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Turbines threaten bird population, ecosystem

Exercise your right as an American and be heard. Call the General Land Office at (512) 463-5001 and demand that the concerns of the scientific community be met before turbines are erected in the Gulf of Mexico. Absent that, we may finally experience Rachel Carson’s Silent Spring.

We, the FeatherFest Committee of the Galveston Island Nature Tourism Council, have been planning and revising this event since last year’s successful effort, and this year should be our best ever. Folks like Mary Jean Hayden, Gordon Nunn, Sid Steffans, Tom Linton and our fearless leader, Mort Voller, have covered Galveston with glory, and I am humbled to have worked with them.

I do find a cruel irony, though, that as we celebrate perhaps the most incredible biological event on our planet, we are also planning an activity that could wipe our neotropical songbird migrants right off the face of Earth. I am referring to the proposed wind turbines the Texas government seems ready to embrace, with newspapers uncharacteristically joining the fanfare without doing their homework.

Let’s start with a little common sense. Hawks, with arguably the best eyesight in the animal kingdom, were slaughtered in California by these turbines. They only flew by the light of day, and have tremendous aerial alacrity. By contrast, millions of songbird migrants will be returning from the tropics, exhausted from the arduous flight, often arriving under cover of darkness, their eyes stinging from salt spray and flying... more [truncated due to possible copyright]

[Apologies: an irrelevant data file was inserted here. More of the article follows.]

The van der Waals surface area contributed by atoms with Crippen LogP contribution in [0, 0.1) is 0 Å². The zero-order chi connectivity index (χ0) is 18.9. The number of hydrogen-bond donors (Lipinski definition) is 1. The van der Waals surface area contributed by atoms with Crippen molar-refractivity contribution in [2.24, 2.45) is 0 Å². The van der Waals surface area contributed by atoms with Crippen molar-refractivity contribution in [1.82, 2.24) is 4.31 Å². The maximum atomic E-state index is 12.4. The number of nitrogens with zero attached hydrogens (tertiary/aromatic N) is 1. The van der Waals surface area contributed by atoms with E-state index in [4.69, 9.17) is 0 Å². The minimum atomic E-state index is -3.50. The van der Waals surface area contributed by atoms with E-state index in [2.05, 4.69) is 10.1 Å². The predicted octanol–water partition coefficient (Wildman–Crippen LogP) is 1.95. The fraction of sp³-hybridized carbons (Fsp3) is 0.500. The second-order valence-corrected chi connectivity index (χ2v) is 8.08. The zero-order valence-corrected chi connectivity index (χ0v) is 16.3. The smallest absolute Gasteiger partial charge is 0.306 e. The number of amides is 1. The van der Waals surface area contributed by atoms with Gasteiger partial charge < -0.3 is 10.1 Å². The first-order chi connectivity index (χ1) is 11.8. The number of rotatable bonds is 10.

We, the FeatherFest Committee of the Galveston Island Nature Tourism Council, have been planning and revising this event since last year’s successful effort, and this year should be our best ever. Folks like Mary Jean Hayden, Gordon Nunn, Sid Steffans, Tom Linton and our fearless leader, Mort Voller, have covered Galveston with glory, and I am humbled to have worked with them.
 
I do find a cruel irony, though, that as we celebrate perhaps the most incredible biological event on our planet, we are also planning an activity that could wipe our neotropical songbird migrants right off the face of Earth. I am referring to the proposed wind turbines the Texas government seems ready to embrace, with newspapers uncharacteristically joining the fanfare without doing their homework.
 
Let’s start with a little common sense. Hawks, with arguably the best eyesight in the animal kingdom, were slaughtered in California by these turbines. They only flew by the light of day, and have tremendous aerial alacrity. By contrast, millions of songbird migrants will be returning from the tropics, exhausted from the arduous flight, often arriving under cover of darkness, their eyes stinging from salt spray and flying directly at the southward-facing blades.
 
The local environmental leaders see full well the prescription for disaster. Our songbirds have already plummeted in their population, having faced such manmade ills as deforestation, pesticides, collisions with cars and tall structures, critical habitat loss of coastal stopovers, feral cats and kids with BB guns (to name a few). Now, with their population already dropping precipitously, we’re arranging quite the welcome team as they near their North American landfall.
 
We conservationists favor wind energy, as any sane person should. But there is a good chance that a Gulf wind farm could cause catastrophic avian losses and plunge songbird populations below a critical mass from which they cannot recover. It is imperative that any citizen reading this demand from their elected officials that we conduct exhaustive research approved by the scientific community to examine the matter of avian mortality.
 
Exercise your right as an American and be heard. Call the General Land Office at (512) 463-5001 and demand that the concerns of the scientific community be met before turbines are erected in the Gulf of Mexico. Absent that, we may finally experience Rachel Carson’s Silent Spring.
 
Jim Stevenson is the executive director of the Galveston Ornithological Society.


Source: http://news.galvestondailyn...

APR 3 2006
http://www.windaction.org/posts/2027-turbines-threaten-bird-population-ecosystem
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